Bugs (viruses, bacteria and fungi) all move through the air.  The CDC always talks about droplet precaution.  It contends that droplets fall out of the air to a surface within six feet of the patient. MIT showed droplets moving 6-8 meters through the air in Studying the Science of 100 Sneezes. High-speed video shows how far sneezes spread in The snot-spattered experiments that show how far sneezes really spread. Droplet nuclei can remain suspended in air for extended periods, according to ASHRAE.

Focusing on cleaning for health, hand hygiene and sub-micron air filtration is a must for a healthy environment.

Taking a look at Legionella bacteria and its sources, impact

twoLegionellosis is a respiratory disease caused by Legionella bacteria. Sometimes the bacteria cause a serious type of pneumonia (lung infection) called Legionnaires’ disease. The bacteria can also cause a less serious infection called Pontiac fever that has symptoms similar to a mild case of the flu. The bacteria can be found in most water systems, and is fairly common. Below are a few pieces that discuss the bacteria and the disease.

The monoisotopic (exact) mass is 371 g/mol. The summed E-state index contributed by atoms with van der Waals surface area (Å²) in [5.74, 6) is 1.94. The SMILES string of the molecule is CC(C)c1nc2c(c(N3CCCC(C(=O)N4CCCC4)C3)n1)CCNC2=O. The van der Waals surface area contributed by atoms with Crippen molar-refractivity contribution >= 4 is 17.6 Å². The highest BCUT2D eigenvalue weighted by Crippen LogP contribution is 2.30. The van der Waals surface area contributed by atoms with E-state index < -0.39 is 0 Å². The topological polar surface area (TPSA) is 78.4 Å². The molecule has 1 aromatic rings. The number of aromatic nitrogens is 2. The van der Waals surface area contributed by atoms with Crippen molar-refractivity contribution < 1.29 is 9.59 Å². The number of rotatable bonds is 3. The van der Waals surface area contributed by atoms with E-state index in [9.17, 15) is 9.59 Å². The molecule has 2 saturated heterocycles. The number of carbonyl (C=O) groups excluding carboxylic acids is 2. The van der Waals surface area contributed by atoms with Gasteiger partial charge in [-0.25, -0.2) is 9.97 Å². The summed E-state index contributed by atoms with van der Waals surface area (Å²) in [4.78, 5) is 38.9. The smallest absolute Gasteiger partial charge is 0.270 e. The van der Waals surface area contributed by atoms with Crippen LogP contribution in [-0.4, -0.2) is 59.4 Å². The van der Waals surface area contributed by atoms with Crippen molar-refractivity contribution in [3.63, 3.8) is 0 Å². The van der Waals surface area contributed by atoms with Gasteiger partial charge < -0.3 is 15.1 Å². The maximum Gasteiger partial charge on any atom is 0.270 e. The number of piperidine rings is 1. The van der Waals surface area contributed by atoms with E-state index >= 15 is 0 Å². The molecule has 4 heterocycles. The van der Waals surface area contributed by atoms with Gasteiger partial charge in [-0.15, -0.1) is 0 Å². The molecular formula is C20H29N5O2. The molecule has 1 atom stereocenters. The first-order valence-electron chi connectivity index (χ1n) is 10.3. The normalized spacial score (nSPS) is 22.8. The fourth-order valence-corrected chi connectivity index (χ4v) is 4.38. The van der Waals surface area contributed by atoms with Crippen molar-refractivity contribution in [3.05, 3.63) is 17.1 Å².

Legionnaires’ disease: Can it be found in water systems? says that “it is important to note that Legionella can be effectively controlled. When controlled properly, the bacterium represents a minimal health risk and emergency actions should not be required. The key to preventing an outbreak of Legionnaires’ disease starts with the municipal water system.  Additionally, a good building water management plan, responsibly implemented, should control the bacteria from colonizing to dangerous levels within individual building water systems.”

Monochloramine for controlling Legionella in biofilms: how much we know? concludes that “The presence of Legionella within a biofilm makes eradication from water system very difficult. Among the antimicrobial agents, monochloramine (MC) seems to be more effective for decreasing Legionella within the biofilms in vitro as well as in model plumbing systems. As of to date there are no published reviews on this topic, a critical and comprehensive update on the progress in the field is necessary.”

Legionella Control in Institutional Water Systems suggests that “a residual of chlorine-based disinfectant is indispensable because it is effective against the majority of bacteria and viruses and other germs that commonly cause waterborne disease, and it provides continuing protection as water journeys from the treatment plant to your glass.”

Also:

·         Relationship between antibiotic- and disinfectant-resistance profiles in bacteria harvested from tap water.